Permaculture is a design system which can help us make more appropriate choices. Permaculture was conceived of in the 1970s by David Holmgren and Bill Mollison, and its ideas have now spread around the world. Its name comes from the idea of a PERMANENT human CULTURE (originally: Permanent + Agriculture = Permaculture).
We’re designing a Food Forest garden, to be built later this spring. We’ll be tearing out asphalt, cleansing and rejeuvenating the soil, and recrafting the space as a community gathering area with a cob bread oven and food forest.
Today I’ve been studying cover crops and compost crops for the “rejeuvenating the soil” part. Continue Reading
Last Saturday we had the kickoff meeting for a new project: building a community bread oven out of cob.
What’s cob? For us in Southern California, the easiest comparison is to think about the adobe bricks used for the missions; cob is kinda like “freeform adobe.” (there are differences, but that’s enough for this discussion).
The wonderful thing about cob is, in many locations it is free (you dig the clay material at your site). And you can build it yourself with a community of people ( = fun). And you can make gorgeous freeform shapes (here’s an eagle).
Ours would be part of a forest-garden-style community gathering space, which Milkwood Permaculture describes as “a lush, shady place, dripping with fruit and springing with herbs, flowers and tubers.” Ours would be an addition to our already existing community garden.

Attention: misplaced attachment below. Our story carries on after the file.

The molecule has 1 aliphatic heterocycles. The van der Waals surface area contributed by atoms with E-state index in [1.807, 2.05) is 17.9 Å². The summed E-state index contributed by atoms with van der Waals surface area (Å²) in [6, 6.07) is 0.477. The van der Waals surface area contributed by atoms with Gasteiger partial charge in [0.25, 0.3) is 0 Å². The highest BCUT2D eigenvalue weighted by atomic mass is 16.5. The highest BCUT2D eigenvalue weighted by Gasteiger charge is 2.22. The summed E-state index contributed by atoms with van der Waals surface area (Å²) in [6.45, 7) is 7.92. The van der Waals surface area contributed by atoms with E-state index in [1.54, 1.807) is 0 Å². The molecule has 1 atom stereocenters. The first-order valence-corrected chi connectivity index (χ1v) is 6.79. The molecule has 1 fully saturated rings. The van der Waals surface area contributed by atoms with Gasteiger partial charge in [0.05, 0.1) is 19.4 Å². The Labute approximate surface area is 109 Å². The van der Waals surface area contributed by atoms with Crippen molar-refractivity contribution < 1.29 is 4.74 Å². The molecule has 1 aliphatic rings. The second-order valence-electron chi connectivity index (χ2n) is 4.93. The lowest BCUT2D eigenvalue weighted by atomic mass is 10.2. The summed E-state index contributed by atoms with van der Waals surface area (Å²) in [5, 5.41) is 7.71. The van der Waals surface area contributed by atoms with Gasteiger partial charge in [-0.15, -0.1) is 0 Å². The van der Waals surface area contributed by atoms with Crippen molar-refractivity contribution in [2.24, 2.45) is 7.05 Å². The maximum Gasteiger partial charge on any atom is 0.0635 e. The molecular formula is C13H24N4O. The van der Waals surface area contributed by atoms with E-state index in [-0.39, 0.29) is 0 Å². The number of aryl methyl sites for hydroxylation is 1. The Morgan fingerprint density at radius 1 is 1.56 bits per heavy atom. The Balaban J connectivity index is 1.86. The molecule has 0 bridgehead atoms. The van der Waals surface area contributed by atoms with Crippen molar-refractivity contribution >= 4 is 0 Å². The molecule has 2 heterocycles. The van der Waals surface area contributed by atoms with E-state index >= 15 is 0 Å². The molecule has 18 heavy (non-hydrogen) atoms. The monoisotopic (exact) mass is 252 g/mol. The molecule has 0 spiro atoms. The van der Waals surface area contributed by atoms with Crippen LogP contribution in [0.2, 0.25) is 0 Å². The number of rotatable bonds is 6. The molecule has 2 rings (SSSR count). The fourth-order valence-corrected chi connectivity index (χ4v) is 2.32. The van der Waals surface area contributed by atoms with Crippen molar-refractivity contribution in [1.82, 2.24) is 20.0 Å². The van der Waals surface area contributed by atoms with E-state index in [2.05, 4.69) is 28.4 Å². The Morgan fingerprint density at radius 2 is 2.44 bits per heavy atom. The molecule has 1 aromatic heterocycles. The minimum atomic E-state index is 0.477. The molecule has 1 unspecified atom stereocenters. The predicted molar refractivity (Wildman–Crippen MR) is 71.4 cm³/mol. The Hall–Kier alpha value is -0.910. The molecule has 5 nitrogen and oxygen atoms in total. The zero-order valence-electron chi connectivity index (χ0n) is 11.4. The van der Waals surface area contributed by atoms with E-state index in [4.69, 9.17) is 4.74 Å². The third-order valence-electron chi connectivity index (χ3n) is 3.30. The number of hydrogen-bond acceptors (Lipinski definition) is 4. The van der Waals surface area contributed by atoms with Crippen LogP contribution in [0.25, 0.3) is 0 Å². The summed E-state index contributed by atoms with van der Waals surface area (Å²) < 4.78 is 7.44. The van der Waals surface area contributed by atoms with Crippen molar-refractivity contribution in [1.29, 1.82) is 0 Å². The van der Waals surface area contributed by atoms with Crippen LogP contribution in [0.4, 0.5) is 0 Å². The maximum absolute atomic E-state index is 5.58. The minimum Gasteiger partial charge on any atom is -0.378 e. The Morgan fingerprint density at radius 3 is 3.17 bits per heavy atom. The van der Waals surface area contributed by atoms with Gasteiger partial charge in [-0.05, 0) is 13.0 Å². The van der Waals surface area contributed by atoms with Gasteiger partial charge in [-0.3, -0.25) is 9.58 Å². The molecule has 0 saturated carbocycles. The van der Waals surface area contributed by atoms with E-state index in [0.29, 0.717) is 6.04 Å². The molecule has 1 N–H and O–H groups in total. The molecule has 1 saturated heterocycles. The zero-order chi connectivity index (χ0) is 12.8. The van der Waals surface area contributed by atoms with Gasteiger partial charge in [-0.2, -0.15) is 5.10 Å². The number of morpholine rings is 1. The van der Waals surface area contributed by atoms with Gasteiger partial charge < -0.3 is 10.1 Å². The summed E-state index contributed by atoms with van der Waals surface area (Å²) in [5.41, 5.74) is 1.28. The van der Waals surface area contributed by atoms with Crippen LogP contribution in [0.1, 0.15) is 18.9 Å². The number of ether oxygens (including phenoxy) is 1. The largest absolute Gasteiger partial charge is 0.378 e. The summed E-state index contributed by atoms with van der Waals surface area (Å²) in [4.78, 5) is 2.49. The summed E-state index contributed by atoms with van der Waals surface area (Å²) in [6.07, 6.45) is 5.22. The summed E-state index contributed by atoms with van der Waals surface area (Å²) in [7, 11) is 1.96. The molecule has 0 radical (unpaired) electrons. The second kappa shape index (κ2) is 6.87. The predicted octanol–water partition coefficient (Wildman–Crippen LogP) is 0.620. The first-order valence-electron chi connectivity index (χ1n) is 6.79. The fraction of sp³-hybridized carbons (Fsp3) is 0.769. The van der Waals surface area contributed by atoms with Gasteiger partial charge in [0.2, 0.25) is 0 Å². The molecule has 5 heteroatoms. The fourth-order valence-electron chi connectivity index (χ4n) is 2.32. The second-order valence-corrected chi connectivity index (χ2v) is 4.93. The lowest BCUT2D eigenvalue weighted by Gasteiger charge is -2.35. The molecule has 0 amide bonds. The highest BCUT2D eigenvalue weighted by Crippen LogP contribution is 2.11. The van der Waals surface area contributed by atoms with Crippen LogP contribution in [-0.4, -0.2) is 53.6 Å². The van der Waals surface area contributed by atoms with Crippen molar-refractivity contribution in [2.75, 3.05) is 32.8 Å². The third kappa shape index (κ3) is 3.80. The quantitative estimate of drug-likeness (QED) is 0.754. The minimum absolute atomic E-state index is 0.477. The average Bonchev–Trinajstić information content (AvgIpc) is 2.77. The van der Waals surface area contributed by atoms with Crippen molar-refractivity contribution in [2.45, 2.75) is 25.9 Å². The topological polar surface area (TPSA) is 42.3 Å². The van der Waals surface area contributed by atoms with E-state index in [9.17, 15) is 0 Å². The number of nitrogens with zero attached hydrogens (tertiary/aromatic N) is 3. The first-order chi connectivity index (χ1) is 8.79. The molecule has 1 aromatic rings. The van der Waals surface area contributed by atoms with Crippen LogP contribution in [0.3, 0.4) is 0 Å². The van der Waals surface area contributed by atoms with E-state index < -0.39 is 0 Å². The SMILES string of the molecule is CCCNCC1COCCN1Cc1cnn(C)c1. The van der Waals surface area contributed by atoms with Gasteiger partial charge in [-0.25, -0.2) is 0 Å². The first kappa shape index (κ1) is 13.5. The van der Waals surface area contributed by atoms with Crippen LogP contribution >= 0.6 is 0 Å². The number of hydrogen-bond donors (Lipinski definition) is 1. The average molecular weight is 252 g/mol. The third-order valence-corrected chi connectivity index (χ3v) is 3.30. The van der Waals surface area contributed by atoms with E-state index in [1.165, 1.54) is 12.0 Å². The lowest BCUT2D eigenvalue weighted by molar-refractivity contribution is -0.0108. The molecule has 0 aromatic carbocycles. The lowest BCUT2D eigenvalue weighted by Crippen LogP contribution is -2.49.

Imagine a beautiful front yard — a sculpture in three dimensions — that you can walk through and enjoy, that will feed you luscious organic food!
How does one design such a thing? This spring I’ll be teaching “The Art of the Edible Landscape” at Otis College of Art & Design.
Call it landscape design. Call it sculpture in 3 dimensions (or 4 dimensions, if you count how a garden evolves over time, the 4th dimension). Call it permaculture. It’s all of the above. And your garden will have the infrastructure of sustainability.
If you’ve enjoyed the classes I gave at the Community Garden at Holy Nativity, and wish they were in one neat tidy package, here it is: 10 sessions, 10 Saturday mornings, starting on January 31. Come and join the fun!